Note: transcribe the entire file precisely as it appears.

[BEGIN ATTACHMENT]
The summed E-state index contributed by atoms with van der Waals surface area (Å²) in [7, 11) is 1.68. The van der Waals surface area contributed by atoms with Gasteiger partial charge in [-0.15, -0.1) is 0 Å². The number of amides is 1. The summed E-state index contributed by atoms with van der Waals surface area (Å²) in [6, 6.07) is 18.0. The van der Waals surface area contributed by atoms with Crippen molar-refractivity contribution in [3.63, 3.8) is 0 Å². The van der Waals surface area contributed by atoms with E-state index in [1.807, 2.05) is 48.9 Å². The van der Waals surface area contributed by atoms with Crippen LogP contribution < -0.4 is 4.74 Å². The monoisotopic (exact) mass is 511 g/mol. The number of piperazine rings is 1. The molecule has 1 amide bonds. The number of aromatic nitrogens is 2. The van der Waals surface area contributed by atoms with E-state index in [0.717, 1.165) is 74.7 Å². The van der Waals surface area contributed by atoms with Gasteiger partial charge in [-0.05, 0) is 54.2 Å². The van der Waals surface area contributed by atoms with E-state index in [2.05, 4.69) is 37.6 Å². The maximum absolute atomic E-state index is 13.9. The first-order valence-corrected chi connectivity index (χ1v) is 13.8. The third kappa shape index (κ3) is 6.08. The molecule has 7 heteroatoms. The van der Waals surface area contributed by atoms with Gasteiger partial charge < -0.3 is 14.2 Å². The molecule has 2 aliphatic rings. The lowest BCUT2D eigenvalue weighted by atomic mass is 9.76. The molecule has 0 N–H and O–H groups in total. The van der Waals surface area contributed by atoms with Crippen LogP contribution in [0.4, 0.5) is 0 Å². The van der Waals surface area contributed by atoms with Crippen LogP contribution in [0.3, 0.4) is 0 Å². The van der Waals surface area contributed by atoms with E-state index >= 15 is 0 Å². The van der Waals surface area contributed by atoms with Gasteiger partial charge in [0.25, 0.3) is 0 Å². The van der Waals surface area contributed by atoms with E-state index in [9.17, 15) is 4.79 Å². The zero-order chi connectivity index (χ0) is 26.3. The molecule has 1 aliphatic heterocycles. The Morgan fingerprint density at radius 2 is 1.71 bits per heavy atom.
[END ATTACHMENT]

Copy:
The summed E-state index contributed by atoms with van der Waals surface area (Å²) in [7, 11) is 1.68. The van der Waals surface area contributed by atoms with Gasteiger partial charge in [-0.15, -0.1) is 0 Å². The number of amides is 1. The summed E-state index contributed by atoms with van der Waals surface area (Å²) in [6, 6.07) is 18.0. The van der Waals surface area contributed by atoms with Crippen molar-refractivity contribution in [3.63, 3.8) is 0 Å². The van der Waals surface area contributed by atoms with E-state index in [1.807, 2.05) is 48.9 Å². The van der Waals surface area contributed by atoms with Crippen LogP contribution < -0.4 is 4.74 Å². The monoisotopic (exact) mass is 511 g/mol. The number of piperazine rings is 1. The molecule has 1 amide bonds. The number of aromatic nitrogens is 2. The van der Waals surface area contributed by atoms with E-state index in [0.717, 1.165) is 74.7 Å². The van der Waals surface area contributed by atoms with Gasteiger partial charge in [-0.05, 0) is 54.2 Å². The van der Waals surface area contributed by atoms with E-state index in [2.05, 4.69) is 37.6 Å². The maximum absolute atomic E-state index is 13.9. The first-order valence-corrected chi connectivity index (χ1v) is 13.8. The third kappa shape index (κ3) is 6.08. The molecule has 7 heteroatoms. The van der Waals surface area contributed by atoms with Gasteiger partial charge < -0.3 is 14.2 Å². The molecule has 2 aliphatic rings. The lowest BCUT2D eigenvalue weighted by atomic mass is 9.76. The molecule has 0 N–H and O–H groups in total. The van der Waals surface area contributed by atoms with Crippen LogP contribution in [0.4, 0.5) is 0 Å². The van der Waals surface area contributed by atoms with Crippen LogP contribution in [0.3, 0.4) is 0 Å². The van der Waals surface area contributed by atoms with E-state index >= 15 is 0 Å². The van der Waals surface area contributed by atoms with Gasteiger partial charge in [0.25, 0.3) is 0 Å². The van der Waals surface area contributed by atoms with E-state index in [9.17, 15) is 4.79 Å². The zero-order chi connectivity index (χ0) is 26.3. The molecule has 1 aliphatic heterocycles. The Morgan fingerprint density at radius 2 is 1.71 bits per heavy atom.